The aim of this study was to evaluate the use of balloon-expandable metallic stents in the treatment of children with congenital tracheal stenosis in whom conventional therapy has failed. From 2010 to 2011, balloon-expandable metallic stents were implanted into the trachea of eight infants aged 2–20 months in the paediatric intensive care unit. The infants had severe airway obstruction caused by congenital tracheal stenosis. Tracheal stents were placed after intraluminal balloon dilatation of the tracheal stenosis, inserted with balloon catheters and implanted into the desired position bronchoscopically. The stents were 12 to 29 mm long and 4 mm in diameter. Seven children were relieved of airway obstruction after this procedure. However, a child died due to severe sepsis after the placement of bronchial stents. No granulation tissue developed over the stents in any of the children. Stents have been in place for 1–6 months after insertion without any other complication. Balloon-expandable metallic stents are effective in relieving airway obstruction by congenital tracheal stenosis in children. This technique may provide an important remedy for congenital tracheal stenosis in children.
Congenital tracheal stenosis; Balloon-expandable metallic stents; Paediatric intensive care unit
BACKGROUND--Obstruction of a major airway by tumour causes serious morbidity. There is still scope for a widely applicable, simple and effective treatment to provide rapid palliation. METHODS--A fibreoptic bronchoscope prototype with an insulated inner sheath was used under local anaesthesia in 17 patients with locally advanced tracheobronchial malignancies. An insulated flexible electro-surgery probe was used to coagulate intraluminal tumour mass using standard electrosurgery equipment. RESULTS--Immediate reopening of the airway was obtained in 15 of the 17 patients. Two appeared to have extraluminal disease. Eleven patients had an obvious bronchoscopic response in whom a > 75% reopening of the normal airway diameter was achieved. Eight patients had subjective improvement of their dyspnoea, but only in four cases was there an objective improvement in physiological parameters. Haemoptysis resolved in four. There were no deaths resulting from treatment. Minor bleeding occurred in one patient and an aspiration pneumonia occurred in one. Three patients received additional treatment. CONCLUSIONS--Fibreoptic bronchoscopic electrosurgery is a simple technique for rapid palliation and immediate tumour debulking in patients with central tracheobronchial tumours. Further work is needed to compare its efficacy with other techniques.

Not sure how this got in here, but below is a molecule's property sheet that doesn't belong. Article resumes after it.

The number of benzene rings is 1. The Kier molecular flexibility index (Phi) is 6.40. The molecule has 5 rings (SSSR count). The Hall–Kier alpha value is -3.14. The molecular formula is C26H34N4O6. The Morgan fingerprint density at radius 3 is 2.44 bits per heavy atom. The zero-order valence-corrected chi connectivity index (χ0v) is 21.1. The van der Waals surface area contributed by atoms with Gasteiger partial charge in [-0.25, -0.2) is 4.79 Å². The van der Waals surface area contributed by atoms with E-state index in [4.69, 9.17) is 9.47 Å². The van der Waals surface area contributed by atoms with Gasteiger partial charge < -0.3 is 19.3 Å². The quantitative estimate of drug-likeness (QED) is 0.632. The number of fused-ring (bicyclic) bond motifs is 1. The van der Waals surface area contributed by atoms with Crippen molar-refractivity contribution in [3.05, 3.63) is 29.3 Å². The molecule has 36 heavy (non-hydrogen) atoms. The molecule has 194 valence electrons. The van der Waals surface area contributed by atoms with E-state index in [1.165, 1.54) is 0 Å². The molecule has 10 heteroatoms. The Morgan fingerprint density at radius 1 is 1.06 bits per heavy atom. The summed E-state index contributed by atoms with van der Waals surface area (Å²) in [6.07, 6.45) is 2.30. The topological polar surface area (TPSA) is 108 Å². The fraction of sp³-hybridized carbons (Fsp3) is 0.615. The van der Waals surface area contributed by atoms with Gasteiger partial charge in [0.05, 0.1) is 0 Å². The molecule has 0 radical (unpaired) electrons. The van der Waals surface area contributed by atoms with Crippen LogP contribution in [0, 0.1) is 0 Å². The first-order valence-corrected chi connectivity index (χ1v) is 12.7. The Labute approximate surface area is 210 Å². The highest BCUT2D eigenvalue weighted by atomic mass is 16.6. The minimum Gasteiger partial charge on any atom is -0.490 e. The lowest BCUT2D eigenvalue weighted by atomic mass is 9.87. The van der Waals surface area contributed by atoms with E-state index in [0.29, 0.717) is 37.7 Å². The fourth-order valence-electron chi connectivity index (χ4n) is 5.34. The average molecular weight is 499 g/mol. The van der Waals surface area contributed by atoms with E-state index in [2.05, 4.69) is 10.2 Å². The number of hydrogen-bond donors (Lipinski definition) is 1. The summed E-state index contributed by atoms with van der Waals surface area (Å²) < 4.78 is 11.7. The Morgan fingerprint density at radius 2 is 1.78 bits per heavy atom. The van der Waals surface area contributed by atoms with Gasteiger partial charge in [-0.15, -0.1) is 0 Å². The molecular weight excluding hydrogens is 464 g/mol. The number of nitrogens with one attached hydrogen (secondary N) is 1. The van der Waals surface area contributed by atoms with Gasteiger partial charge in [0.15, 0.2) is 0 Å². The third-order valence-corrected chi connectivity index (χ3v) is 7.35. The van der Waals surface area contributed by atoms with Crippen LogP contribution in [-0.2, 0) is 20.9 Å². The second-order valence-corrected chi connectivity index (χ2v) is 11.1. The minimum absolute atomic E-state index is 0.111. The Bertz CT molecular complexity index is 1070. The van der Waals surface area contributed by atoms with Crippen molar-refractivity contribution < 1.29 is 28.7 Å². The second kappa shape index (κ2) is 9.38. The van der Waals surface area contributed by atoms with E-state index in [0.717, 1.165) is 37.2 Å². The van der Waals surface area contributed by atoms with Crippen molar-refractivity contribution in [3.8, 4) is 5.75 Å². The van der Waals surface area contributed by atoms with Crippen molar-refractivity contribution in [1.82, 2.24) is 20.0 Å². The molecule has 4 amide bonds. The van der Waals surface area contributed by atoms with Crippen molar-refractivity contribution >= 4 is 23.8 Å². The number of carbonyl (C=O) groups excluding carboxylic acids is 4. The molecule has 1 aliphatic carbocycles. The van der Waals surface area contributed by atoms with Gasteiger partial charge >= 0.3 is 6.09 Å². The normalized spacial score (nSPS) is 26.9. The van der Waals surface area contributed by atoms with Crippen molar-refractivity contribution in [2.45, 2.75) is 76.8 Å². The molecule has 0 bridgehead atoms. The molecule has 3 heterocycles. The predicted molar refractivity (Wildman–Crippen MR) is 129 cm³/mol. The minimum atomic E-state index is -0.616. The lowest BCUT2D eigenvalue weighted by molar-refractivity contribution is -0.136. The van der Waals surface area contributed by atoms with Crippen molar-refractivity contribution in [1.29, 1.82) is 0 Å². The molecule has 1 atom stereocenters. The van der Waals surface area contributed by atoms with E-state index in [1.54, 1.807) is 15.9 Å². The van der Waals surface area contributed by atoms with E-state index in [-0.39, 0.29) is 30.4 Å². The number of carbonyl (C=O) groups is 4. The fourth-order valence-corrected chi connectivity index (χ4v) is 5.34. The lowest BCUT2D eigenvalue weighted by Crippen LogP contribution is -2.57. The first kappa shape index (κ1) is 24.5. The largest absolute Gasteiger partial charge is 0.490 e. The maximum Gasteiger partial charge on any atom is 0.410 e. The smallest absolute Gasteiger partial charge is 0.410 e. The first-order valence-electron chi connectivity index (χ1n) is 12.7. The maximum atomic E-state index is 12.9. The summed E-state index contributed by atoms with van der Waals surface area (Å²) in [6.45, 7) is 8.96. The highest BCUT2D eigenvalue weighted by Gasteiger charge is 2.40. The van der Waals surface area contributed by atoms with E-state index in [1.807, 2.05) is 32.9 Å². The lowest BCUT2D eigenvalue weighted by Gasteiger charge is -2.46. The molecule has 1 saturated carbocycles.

Covered self expandable metallic airway stents (SEMS) have been used for benign tracheal stenosis, post intubation tracheal stenosis, tracheal burn or trauma, tracheo-broncho-malacia, and extrinsic compression of trachea. Their placement is considered to be permanent, with open surgery the only way to remove the stent, though there are few cases reports of their removal with the bronchoscope, but the complications after their removal are very high. In our patient, one and a half years after placement of SEMS, she developed cough with dyspnoea, video bronchoscopy showed stenosis above the level of stent with granulation tissue inside the stent, stent fracture in lower part and stent migration to right main bronchus, thus she had all conceivable complications of stent placement. The stent was removed with the help of rigid bronchoscope under general anaesthesia. She was discharged the following day. The case is being reported because it was unique in having all the possible complications of stent placement, and rare as we could take out the stent in Toto. Thirdly, the stent could be removed without any complication.
Granulation tissue inside the stent; stenosis above the stent; stent fracture; stent migration
Objective. To demonstrate the risk associated with blocked proximal tracheal stents when a patient presents with acute respiratory distress, with blockage of stent and what is the best management we can offer without damage to the stent and its associated complications. Case Report. A 22-yr-old, male patient, presented in severe respiratory distress. He had history of corrosive poisoning for which he was tracheotomised. A stainless steel wire mesh stent was placed in the trachea, from the subglottis, to just above the carina. One month later, he presented with a critically compromised airway with severe respiratory distress. Emergency tracheostomy was done and the metallic stent had to be cut open, in order to provide an airway. Conclusion. Management of blocked proximal stents with patient in respiratory distress remains a challenge. Formation of granulation tissue is common and fibreoptic bronchoscopic assisted intubation may not always be possible. A regular follow up of all patients with stents is essential. Placement of stents within a few centimetres of cricotracheal junction should not be encouraged for long term indications.